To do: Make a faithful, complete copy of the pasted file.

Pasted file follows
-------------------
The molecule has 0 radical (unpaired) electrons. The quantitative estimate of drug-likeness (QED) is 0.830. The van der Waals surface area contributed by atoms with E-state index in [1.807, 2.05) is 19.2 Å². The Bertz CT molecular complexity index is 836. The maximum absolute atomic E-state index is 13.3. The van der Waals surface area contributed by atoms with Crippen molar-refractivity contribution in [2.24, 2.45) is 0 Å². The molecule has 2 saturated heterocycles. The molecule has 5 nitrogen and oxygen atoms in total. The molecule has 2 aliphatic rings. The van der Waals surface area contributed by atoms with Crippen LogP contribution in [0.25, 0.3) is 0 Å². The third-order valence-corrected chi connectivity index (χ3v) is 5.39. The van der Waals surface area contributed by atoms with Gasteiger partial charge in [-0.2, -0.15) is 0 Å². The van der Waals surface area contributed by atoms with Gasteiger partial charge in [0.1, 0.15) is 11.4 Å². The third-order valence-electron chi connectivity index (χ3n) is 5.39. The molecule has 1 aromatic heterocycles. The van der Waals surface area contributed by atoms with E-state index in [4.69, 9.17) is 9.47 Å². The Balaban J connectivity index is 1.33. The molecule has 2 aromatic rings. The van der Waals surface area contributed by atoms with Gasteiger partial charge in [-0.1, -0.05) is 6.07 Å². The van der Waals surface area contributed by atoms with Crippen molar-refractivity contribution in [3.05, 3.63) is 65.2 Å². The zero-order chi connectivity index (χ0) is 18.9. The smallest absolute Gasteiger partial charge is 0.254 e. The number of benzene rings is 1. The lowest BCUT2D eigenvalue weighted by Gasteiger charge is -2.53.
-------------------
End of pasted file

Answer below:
The molecule has 0 radical (unpaired) electrons. The quantitative estimate of drug-likeness (QED) is 0.830. The van der Waals surface area contributed by atoms with E-state index in [1.807, 2.05) is 19.2 Å². The Bertz CT molecular complexity index is 836. The maximum absolute atomic E-state index is 13.3. The van der Waals surface area contributed by atoms with Crippen molar-refractivity contribution in [2.24, 2.45) is 0 Å². The molecule has 2 saturated heterocycles. The molecule has 5 nitrogen and oxygen atoms in total. The molecule has 2 aliphatic rings. The van der Waals surface area contributed by atoms with Crippen LogP contribution in [0.25, 0.3) is 0 Å². The third-order valence-corrected chi connectivity index (χ3v) is 5.39. The van der Waals surface area contributed by atoms with Gasteiger partial charge in [-0.2, -0.15) is 0 Å². The van der Waals surface area contributed by atoms with Gasteiger partial charge in [0.1, 0.15) is 11.4 Å². The third-order valence-electron chi connectivity index (χ3n) is 5.39. The molecule has 1 aromatic heterocycles. The van der Waals surface area contributed by atoms with E-state index in [4.69, 9.17) is 9.47 Å². The Balaban J connectivity index is 1.33. The molecule has 2 aromatic rings. The van der Waals surface area contributed by atoms with Gasteiger partial charge in [-0.1, -0.05) is 6.07 Å². The van der Waals surface area contributed by atoms with Crippen molar-refractivity contribution in [3.05, 3.63) is 65.2 Å². The zero-order chi connectivity index (χ0) is 18.9. The smallest absolute Gasteiger partial charge is 0.254 e. The number of benzene rings is 1. The lowest BCUT2D eigenvalue weighted by Gasteiger charge is -2.53.